It is International Women’s Day. Turkey is celebrating by passing laws to further protect women and children from abuse — both by increasing penalties against abusers and providing shelter to victims. Around the world, people are celebrating women today. And in America, the rights that have been painstakingly won over a century are quickly becoming the center of this year’s presidential election.

I will not stand for that. And neither should you. Where women are equals, societies improve. Celebrate your strength, your innovation, your intelligence today.

Ask a woman you care about her life today. Ask her how she got here. Listen. You won’t regret it.

I would like to share the lyrics of a song with you — some of you were here for my V-Day posts last month, and you might recognize Libby Roderick‘s name. The song is called “When I Hear Music,” and it encapsulates the feeling I want to celebrate today. The feeling of possible, of movement, of ability.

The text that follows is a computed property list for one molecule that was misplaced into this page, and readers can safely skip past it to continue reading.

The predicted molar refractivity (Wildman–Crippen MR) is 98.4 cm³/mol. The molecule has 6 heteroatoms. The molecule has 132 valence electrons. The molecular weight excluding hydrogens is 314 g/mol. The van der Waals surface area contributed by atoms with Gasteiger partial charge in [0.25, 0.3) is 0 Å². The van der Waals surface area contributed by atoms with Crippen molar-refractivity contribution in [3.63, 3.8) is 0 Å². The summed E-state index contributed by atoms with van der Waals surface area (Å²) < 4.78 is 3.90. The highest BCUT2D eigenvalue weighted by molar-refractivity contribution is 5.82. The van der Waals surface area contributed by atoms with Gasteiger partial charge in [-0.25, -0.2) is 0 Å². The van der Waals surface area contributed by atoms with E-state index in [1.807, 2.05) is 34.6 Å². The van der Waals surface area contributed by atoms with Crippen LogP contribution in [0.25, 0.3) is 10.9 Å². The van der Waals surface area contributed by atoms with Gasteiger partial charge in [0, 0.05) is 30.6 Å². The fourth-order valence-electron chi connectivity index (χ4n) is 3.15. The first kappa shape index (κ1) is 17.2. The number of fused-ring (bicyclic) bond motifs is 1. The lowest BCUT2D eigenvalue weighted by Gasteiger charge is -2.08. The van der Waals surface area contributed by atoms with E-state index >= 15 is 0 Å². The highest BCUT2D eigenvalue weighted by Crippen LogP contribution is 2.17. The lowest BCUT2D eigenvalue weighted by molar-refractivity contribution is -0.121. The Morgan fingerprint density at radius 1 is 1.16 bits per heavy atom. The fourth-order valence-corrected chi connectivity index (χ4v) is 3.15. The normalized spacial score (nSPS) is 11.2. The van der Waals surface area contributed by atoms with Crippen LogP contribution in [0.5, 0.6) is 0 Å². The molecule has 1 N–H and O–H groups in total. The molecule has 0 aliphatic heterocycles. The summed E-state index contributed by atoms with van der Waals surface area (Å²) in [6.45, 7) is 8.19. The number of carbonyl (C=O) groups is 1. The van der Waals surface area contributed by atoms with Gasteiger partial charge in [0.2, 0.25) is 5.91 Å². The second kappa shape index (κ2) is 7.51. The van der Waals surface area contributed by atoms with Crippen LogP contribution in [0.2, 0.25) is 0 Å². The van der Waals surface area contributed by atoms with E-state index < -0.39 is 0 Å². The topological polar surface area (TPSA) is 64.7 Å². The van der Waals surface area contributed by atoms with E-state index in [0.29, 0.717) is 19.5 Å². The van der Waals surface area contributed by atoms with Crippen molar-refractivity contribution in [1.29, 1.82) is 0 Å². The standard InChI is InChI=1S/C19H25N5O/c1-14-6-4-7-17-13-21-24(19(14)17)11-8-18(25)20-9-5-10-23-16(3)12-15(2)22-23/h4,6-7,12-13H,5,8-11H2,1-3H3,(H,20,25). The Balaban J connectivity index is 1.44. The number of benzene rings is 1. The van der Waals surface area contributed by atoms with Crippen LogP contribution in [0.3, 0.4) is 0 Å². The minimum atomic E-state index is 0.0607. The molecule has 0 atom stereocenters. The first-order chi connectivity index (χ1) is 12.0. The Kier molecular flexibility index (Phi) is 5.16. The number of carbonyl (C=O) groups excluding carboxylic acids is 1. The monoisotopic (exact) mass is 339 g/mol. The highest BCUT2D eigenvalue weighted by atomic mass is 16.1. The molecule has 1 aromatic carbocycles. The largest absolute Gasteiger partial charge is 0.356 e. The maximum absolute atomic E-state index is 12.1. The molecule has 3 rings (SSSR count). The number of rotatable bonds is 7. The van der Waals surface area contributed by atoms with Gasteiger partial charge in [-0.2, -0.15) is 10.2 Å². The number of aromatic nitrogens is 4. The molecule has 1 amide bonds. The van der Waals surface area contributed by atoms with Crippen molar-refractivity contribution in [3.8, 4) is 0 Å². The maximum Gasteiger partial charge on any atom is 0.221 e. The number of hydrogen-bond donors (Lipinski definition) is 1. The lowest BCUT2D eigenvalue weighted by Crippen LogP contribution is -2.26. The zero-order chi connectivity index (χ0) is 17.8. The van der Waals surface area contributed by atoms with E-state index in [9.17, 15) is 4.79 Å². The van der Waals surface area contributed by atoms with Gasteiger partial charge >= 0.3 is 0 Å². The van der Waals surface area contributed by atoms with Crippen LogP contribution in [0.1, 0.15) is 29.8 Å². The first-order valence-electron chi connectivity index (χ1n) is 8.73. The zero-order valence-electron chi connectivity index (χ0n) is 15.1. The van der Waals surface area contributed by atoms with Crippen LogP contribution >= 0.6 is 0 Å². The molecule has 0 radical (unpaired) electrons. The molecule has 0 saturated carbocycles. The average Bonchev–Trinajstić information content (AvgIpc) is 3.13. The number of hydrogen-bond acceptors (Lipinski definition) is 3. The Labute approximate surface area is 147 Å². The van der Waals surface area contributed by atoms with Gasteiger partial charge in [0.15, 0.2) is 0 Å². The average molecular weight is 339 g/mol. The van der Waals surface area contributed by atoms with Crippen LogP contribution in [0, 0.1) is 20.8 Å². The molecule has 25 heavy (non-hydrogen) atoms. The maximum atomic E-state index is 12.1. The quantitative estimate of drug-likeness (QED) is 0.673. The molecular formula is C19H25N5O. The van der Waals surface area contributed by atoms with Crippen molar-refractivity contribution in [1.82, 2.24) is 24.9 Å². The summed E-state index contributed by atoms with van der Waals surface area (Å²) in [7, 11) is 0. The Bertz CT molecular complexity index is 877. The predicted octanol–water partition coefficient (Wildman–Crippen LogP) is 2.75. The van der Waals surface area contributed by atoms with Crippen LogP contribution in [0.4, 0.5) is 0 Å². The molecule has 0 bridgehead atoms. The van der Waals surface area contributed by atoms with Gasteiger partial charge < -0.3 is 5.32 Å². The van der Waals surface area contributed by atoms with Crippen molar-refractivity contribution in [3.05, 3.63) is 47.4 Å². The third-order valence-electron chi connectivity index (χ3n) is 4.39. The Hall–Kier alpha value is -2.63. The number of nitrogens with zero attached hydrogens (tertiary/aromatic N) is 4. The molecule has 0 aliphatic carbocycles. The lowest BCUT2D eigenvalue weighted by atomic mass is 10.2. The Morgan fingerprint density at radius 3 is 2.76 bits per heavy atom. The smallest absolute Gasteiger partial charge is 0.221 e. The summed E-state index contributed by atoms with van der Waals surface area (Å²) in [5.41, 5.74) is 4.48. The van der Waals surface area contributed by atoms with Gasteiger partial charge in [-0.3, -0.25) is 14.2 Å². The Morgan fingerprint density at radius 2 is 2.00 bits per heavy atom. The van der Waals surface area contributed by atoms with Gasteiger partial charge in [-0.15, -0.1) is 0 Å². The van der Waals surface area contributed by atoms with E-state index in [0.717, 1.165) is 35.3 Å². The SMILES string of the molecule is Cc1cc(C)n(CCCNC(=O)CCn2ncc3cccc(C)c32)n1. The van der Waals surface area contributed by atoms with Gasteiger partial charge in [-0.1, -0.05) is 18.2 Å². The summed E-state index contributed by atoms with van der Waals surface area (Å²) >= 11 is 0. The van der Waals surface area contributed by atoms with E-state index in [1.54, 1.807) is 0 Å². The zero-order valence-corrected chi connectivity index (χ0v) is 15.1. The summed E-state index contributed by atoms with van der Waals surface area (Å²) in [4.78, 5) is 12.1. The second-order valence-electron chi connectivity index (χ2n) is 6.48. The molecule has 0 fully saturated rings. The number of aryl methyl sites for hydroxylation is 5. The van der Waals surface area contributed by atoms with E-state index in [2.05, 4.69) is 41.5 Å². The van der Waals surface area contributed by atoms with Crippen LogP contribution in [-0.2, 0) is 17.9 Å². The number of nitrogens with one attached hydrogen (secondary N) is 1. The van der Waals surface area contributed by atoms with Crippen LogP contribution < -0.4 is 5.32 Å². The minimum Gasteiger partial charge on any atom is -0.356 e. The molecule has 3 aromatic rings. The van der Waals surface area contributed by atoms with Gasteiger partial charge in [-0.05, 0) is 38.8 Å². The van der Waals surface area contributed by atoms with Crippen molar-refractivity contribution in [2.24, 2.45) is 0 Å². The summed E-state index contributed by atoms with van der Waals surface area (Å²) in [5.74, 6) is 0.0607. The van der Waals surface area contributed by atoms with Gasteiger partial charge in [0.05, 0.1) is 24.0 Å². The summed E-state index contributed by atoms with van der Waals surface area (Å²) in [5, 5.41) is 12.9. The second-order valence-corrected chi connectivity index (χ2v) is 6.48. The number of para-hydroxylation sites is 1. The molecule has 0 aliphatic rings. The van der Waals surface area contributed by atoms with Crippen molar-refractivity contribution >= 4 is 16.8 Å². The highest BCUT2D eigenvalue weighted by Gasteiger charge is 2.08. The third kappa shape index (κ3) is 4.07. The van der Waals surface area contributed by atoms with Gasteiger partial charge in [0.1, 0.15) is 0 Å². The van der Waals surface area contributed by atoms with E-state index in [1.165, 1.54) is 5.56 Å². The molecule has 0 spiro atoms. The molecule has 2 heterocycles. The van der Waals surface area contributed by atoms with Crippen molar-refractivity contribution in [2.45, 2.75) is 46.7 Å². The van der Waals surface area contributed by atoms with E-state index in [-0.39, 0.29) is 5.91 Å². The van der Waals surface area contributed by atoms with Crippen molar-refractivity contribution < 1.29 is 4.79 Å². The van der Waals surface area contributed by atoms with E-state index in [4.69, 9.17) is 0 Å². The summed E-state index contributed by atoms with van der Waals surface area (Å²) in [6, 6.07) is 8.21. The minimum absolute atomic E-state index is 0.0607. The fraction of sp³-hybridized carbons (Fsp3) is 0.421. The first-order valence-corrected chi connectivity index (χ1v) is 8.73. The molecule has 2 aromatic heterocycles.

Women make music;
Women make love;
Women make babies;
Women make visions of…
Women make peaceful worlds;
Women make dreams;
Women make music, music, music music!

When I hear music, music sets my heart on fire!
Magic soars upon the wind; it fills me with desire!
When I hear music, music makes it all worthwhile.
Sorrow bursts into a song, and I remember.

Women make progress;
Women make change;
Women make trouble;
Women make memory and rage;
Women make dancing;
Women make do;
Women make music, music, music, music!

When I hear music, music sets my heart on fire!
Magic soars upon the wind; it fills me with desire!
When I hear music, music makes it all worthwhile.
Sorrow bursts into a song, and I remember….

That women’s arms hold up half the sky,
And women’s voices sing out half the song
That if this world is ever going to ring with hope
Then we must make a right to more than half the wrongs

Women make clothing;
Women make steel;
Women make nations;
Women make visions real;
Women make healing;
Women make time;
Women make music, music, music, music!